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He was also an admitted steroid dealer who was outed in 2007 by Yahoo! News as the source for former NFL quarterback Tim Couch. (Couch later admitted to buying HGH from Yusem but denied taking steroids; he was suspended six games by the NFL in 2007 for violating league drug policy.) "I think we can create a race of super-athletes," Yusem had told Yahoo!, bragging that an unnamed NBA veteran, a retired MLB player, and a top golf pro were working with him to develop drugs for young athletes.
Woliner was shocked to find that despite such obvious public admissions, neither Yusem nor his drug supplier — a hair-replacement specialist with a blinding smile named Dr. Glenn Charles — had ever been touched by authorities.
Woliner vowed to see justice done. But even he didn't know how hard that would prove. "Not only did I file a complaint with the DOH; I also filed one with the Palm Beach Sheriff's Office," Woliner says. "Neither aggressively pursued this."
Woliner is an unlikely champion for reform. An excitable, fast-talking doc who earned his medical degree at Tampa's University of South Florida before moving back to his hometown, he'd never been a snitch. But then, in 2006, the DOH cited him for misdiagnosing a patient's thyroid condition, fined him $5,000, and required him to take a course on medical regulations. Instead of viewing the class as an annoyance, Woliner jumped into the state's rules like a biblical convert consuming the New Testament.
He learned the DOH was the brainchild of Dr. William G. "Doc" Myers, a wheelchair-bound Republican state representative from Hobe Sound and a medical doctor. In 1996, the Legislature named a bill after Myers that split the behemoth Department of Health and Rehabilitative Services into two pieces that handled public health and social services.
For years, the DOH seemed to be improving a reputation sullied by years of news reports about missing children and forgotten elderly. A new enforcement wing recruited ex-cops and state investigators to craft criminal charges against unlicensed practitioners, while regulators ensured bad doctors faced discipline from state boards.
Then, in 2011, Rick Scott ran for governor, making no secret of his disdain for health-care regulators. Before turning his sights to politics, Scott had founded Columbia Hospital Corp. — a firm that later ended up paying a record $600 million fine after pleading guilty to 14 felony counts of defrauding Medicare.
In his first budget, Scott helped the Legislature strip $55.6 million from the DOH, a move that led to 229 layoffs, mostly in county health departments. The governor also began appointing apparatchiks who favored small government and less regulation.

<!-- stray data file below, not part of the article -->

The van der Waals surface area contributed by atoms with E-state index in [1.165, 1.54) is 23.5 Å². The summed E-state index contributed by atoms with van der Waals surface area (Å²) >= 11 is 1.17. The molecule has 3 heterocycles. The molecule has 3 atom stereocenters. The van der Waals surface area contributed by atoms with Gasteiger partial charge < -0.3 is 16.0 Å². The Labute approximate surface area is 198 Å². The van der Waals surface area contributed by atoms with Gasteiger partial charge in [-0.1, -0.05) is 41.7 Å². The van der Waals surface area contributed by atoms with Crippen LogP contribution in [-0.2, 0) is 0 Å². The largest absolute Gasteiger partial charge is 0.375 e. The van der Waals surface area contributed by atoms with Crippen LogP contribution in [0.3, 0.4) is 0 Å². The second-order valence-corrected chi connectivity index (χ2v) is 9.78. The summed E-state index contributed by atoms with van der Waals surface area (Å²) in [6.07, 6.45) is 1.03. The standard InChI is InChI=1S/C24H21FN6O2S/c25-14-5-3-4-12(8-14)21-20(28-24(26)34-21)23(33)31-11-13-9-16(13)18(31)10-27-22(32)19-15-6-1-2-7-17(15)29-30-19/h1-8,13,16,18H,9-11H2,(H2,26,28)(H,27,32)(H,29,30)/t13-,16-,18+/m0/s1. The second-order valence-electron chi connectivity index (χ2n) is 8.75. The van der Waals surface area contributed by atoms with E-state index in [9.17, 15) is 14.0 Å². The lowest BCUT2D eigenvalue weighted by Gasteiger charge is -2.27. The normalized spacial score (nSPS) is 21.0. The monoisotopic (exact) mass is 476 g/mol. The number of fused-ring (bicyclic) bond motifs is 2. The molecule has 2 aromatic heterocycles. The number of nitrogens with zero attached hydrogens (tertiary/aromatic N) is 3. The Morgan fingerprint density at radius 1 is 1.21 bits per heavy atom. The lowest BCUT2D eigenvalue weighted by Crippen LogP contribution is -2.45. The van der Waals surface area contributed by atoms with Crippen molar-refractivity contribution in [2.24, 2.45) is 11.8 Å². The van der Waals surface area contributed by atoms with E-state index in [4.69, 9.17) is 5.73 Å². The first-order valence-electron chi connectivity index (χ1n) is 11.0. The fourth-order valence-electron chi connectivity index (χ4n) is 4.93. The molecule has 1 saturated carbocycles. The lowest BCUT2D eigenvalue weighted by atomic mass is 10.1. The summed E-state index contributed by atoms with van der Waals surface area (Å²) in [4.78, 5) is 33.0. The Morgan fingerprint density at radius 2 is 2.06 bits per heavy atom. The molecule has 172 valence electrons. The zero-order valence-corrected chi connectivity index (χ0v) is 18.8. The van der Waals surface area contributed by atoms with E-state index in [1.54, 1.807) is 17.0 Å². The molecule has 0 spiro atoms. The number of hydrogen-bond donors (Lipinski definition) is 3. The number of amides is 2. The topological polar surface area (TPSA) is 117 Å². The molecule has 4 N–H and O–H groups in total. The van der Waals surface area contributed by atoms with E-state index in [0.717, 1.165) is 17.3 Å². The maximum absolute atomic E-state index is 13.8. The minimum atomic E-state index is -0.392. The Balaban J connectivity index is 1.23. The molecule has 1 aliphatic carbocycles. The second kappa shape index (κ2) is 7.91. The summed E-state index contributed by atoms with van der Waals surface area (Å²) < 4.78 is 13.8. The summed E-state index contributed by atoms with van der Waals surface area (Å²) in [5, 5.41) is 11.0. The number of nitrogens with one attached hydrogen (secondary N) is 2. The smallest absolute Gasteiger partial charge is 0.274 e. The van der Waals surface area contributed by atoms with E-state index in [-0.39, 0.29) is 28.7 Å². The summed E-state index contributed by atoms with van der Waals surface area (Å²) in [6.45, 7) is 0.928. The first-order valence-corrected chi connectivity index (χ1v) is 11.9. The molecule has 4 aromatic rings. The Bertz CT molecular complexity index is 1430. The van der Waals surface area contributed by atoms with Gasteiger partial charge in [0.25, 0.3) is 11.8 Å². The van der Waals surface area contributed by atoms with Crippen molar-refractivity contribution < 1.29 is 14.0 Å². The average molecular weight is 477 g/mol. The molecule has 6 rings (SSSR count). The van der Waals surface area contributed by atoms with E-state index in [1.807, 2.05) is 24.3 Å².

"The people coming in were all political folks, and their direction was all coming straight from the governor's office," says Daniel Parker, who spent 14 years working in the DOH before quitting over his concerns with Scott's management. "What was driving all this was an ideology that wants to get rid of government altogether."
In the seven months before Parker departed in June 2012, nearly a dozen other top-level administrators had quit or transferred. Among them was Scott's first choice to run the DOH, Frank Farmer, who resigned after less than a year on the job.
That turmoil has had wide-ranging ramifications, from the closure in July 2012 of A.G. Holley Hospital — the only tuberculosis facility in a state that has seen the disease spike — to rock-bottom morale.
But no problem concerns Parker as much as the ongoing effects of the cutbacks on the DOH's Bureau of Enforcement. "I understand when people say they want less government," he says. "But... do you really believe your doctor will do a good job with no oversight at all?"
In 2007, federal agents with battering rams beat down the door of a third-floor office in a quiet corner of Palm Beach Gardens. Inside a clinic called the Palm Beach Rejuvenation Center, they found packages stuffed full of stanozolol, an anabolic steroid; and dozens of cartridges of Genotropin, the most popular human growth hormone on the market.
The raid was the culmination of the largest sting organized on Florida's booming anti-aging industry. A three-year investigation, cheekily titled "Operation Which Doctor," had involved federal and state agents as well as prosecutors from New York state who sparked the probe by looking into internet pharmacies selling steroids online.
The trail had led to the small clinic and to an Orlando-area compounding lab called Signature Pharmacy that provided most of the meds. Among the clients were a host of professional ballplayers, including Cardinals outfielder Rick Ankiel, Orioles outfielder Jay Gibbons, and all-pro NFL safety Rodney Harrison.
A year later in an Albany courtroom, the clinic's owners — a former nightclub impresario named George Stephanos and his brother Glenn — pleaded guilty to, respectively, a misdemeanor and a felony count of attempted sale of a controlled substance. Their ex-partners, including noted Palm Beach youth sports supporter Joseph Raich and a physician, Dr. Robert Carlson, had already pleaded to their own felonies.
The Albany prosecutors were elated. "This should put them out of business," Assistant District Attorney Christopher Baynes gloated to the media.
But five years later, many principals in the case are right back in the Florida anti-aging game. Despite his felony conviction in New York, Glenn Stephanos has a new clinic three miles south of the former offices of the Palm Beach Rejuvenation Center, according to state records. His business is called Palm Beach Preventative. Its website offers "testosterone therapy" and "bio-identical hormone replacement."